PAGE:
Meeting the needs of customers with characteristics of vulnerability. Our guidance on the fair treatment of vulnerable customers provides examples of how different vulnerabilities can make certain channels of support unsuitable. For example, some customers may find it difficult to take in information provided over the phone and have a need for written communications. Other customers may find written communications difficult to deal with and have a need for additional support. We expect firms to respond flexibly to the needs of customers with characteristics of vulnerability. So, firms will usually need to be able to provide support to their customers through different channels or by adapting their usual approach.”




Current activities: risk of harm assessment


Part of the next steps for firms may well be conducting a thorough thematic assessment of the ‘risk of harm’ across their business and legal entities. This will start with where it may arise and then move into risks and potential outcomes, with extreme or worst case type circumstances and also the more usual characteristics and journeys fully considered.


The PS describes what the expectations are for firms identifying impacts:

  • Where firms identify serious issues causing immediate consumer harm, they should prioritise action to remedy this.
  • This is particularly important where the harm is likely to be a breach of existing requirements (e.g., TCF).
  • Significant breaches of existing rules (including the Principles for Businesses) should be reported to the FCA, as required by SUP 15.3.11R in the supervision sourcebook.




Assurance review complexity


Undertaking a thematic assurance review of this nature is wide reaching, covering all customer journeys, entry, and exit points, with assessment of changing characteristics, events, vulnerabilities, and stress/shock scenarios. This includes the objective analysis of the consumer comprehension and opportunity to understand, assess, and appropriately decide on their options and desired outcomes and benefits, without unreasonable barriers, delays, steps, or costs preventing them from making decisions.


“Acting in a way that could reasonably be expected of a prudent firm requires more than adopting a single solution that is reasonable. It includes (among other things) considering whether the preferred solution provides good outcomes for all retail customers affected or only some; and if only some, why it does not work for all, and how best to identify additional actions which might mitigate the outcome for those adversely affected.”




Tackling key activities head on


Firms should consider a wide scale assessment to identify risk of harm across their consumer duty touchpoints, assess the impacts and potential outcomes and assess how they reasonably mitigate harm to consumers in accordance with the policy statement, principle 12, and the applicable rules.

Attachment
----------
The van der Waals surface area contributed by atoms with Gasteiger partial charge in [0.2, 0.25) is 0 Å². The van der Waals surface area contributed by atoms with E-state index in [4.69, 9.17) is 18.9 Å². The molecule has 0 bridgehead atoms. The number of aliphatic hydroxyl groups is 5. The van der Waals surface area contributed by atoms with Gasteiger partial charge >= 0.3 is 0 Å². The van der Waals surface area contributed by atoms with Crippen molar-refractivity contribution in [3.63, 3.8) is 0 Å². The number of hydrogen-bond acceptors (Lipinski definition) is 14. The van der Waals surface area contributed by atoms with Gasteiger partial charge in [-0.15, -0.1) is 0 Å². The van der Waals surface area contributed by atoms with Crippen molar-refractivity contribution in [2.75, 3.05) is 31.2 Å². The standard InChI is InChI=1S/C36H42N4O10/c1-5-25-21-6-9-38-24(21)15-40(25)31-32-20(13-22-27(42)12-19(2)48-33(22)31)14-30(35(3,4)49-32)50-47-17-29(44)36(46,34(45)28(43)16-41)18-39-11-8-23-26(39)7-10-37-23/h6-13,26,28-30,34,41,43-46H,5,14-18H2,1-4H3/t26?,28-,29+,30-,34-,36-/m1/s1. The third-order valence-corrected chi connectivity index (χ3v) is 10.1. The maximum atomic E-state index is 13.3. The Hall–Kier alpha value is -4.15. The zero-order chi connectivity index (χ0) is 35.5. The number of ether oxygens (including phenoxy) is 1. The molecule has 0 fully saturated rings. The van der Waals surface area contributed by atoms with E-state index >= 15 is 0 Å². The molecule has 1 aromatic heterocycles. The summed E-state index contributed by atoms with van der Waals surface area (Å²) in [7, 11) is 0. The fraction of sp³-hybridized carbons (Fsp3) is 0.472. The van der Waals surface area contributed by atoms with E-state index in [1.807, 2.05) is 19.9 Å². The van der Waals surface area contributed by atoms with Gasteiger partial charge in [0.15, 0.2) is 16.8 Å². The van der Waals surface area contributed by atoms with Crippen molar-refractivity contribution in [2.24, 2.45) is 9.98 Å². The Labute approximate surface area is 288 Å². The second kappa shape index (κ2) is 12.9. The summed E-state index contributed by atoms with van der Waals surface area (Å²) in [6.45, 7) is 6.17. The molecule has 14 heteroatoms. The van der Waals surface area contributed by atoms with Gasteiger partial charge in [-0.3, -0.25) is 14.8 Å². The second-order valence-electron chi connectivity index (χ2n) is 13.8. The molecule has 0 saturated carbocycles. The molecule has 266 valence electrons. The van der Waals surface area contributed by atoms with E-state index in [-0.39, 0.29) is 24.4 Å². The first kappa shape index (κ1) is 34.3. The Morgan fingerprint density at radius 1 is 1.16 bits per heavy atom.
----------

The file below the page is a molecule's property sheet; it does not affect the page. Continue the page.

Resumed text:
Following the current state assessment, firms need action plans for any changes they may need to address and then ensure ongoing monitoring of the control environment, risks, and associated touchpoints. All of this will be critical and a key part of firms being able to demonstrate their capabilities and governance.


Remedial and enhancement actions resulting should be appropriately assigned, actioned, and evidenced accordingly and ongoing periodic reassessment conducted, supported by assurance reporting to the firms’ governing bodies.


Where Grath comes in


Grath has a specific assurance solution, with the ability to structure the initial risk of harm and wider consumer duty related assessment, assign owners for review work packages, record and progress any underlying actions, and link evidence within the platform to demonstrate the activity has been undertaken.


The Grath regulatory platform establishes:

  • Robust governance
  • Structured ongoing assurance reviews
  • Policy documentations and evidence
  • Automated oversight, reviews, attestations with clear management reporting, and information


We empower you to put the customer firmly at the heart of your governance solutions, help your teams to address and demonstrate your approach, set regular workflow and routines, evidence data and organisational arrangements, and report with confidence on consumer duty touchpoints and activities. All of this strives to give your management body and the regulator confidence in your capabilities and maturity.


Interested in learning more?


If you’d like to know how Grath’s technology can help with consumer duty, improve your regulatory compliance and bolster your risk management process, then we’d love to talk.


Get in touch with us at